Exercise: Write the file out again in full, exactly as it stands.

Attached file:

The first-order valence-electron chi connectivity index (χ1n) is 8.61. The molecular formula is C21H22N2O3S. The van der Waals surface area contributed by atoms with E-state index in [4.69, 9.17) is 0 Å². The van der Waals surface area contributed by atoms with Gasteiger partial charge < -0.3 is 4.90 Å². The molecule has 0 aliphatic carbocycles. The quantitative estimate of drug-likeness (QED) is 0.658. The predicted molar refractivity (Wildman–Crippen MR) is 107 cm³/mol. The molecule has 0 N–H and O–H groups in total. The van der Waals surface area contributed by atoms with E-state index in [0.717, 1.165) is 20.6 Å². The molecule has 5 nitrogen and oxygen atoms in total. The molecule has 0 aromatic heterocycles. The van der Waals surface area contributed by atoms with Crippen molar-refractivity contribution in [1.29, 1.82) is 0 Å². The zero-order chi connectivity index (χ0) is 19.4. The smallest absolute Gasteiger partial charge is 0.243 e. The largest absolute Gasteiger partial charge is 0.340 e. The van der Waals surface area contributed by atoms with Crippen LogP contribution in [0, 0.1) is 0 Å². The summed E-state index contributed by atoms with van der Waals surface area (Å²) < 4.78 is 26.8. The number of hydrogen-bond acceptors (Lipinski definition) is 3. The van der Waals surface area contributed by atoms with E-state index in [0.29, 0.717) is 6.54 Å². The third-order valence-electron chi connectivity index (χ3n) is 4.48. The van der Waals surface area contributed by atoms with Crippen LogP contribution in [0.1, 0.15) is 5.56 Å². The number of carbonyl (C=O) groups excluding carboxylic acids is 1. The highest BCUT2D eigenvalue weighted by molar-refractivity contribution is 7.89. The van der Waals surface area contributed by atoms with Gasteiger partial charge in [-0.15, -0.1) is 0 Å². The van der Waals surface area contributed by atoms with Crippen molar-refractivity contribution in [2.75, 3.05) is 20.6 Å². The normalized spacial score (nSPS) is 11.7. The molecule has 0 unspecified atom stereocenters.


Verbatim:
The first-order valence-electron chi connectivity index (χ1n) is 8.61. The molecular formula is C21H22N2O3S. The van der Waals surface area contributed by atoms with E-state index in [4.69, 9.17) is 0 Å². The van der Waals surface area contributed by atoms with Gasteiger partial charge < -0.3 is 4.90 Å². The molecule has 0 aliphatic carbocycles. The quantitative estimate of drug-likeness (QED) is 0.658. The predicted molar refractivity (Wildman–Crippen MR) is 107 cm³/mol. The molecule has 0 N–H and O–H groups in total. The van der Waals surface area contributed by atoms with E-state index in [0.717, 1.165) is 20.6 Å². The molecule has 5 nitrogen and oxygen atoms in total. The molecule has 0 aromatic heterocycles. The van der Waals surface area contributed by atoms with Crippen molar-refractivity contribution in [1.29, 1.82) is 0 Å². The zero-order chi connectivity index (χ0) is 19.4. The smallest absolute Gasteiger partial charge is 0.243 e. The largest absolute Gasteiger partial charge is 0.340 e. The van der Waals surface area contributed by atoms with Crippen LogP contribution in [0, 0.1) is 0 Å². The summed E-state index contributed by atoms with van der Waals surface area (Å²) < 4.78 is 26.8. The number of hydrogen-bond acceptors (Lipinski definition) is 3. The van der Waals surface area contributed by atoms with E-state index in [0.29, 0.717) is 6.54 Å². The third-order valence-electron chi connectivity index (χ3n) is 4.48. The van der Waals surface area contributed by atoms with Crippen LogP contribution in [0.1, 0.15) is 5.56 Å². The number of carbonyl (C=O) groups excluding carboxylic acids is 1. The highest BCUT2D eigenvalue weighted by molar-refractivity contribution is 7.89. The van der Waals surface area contributed by atoms with Gasteiger partial charge in [-0.15, -0.1) is 0 Å². The van der Waals surface area contributed by atoms with Crippen molar-refractivity contribution in [2.75, 3.05) is 20.6 Å². The normalized spacial score (nSPS) is 11.7. The molecule has 0 unspecified atom stereocenters.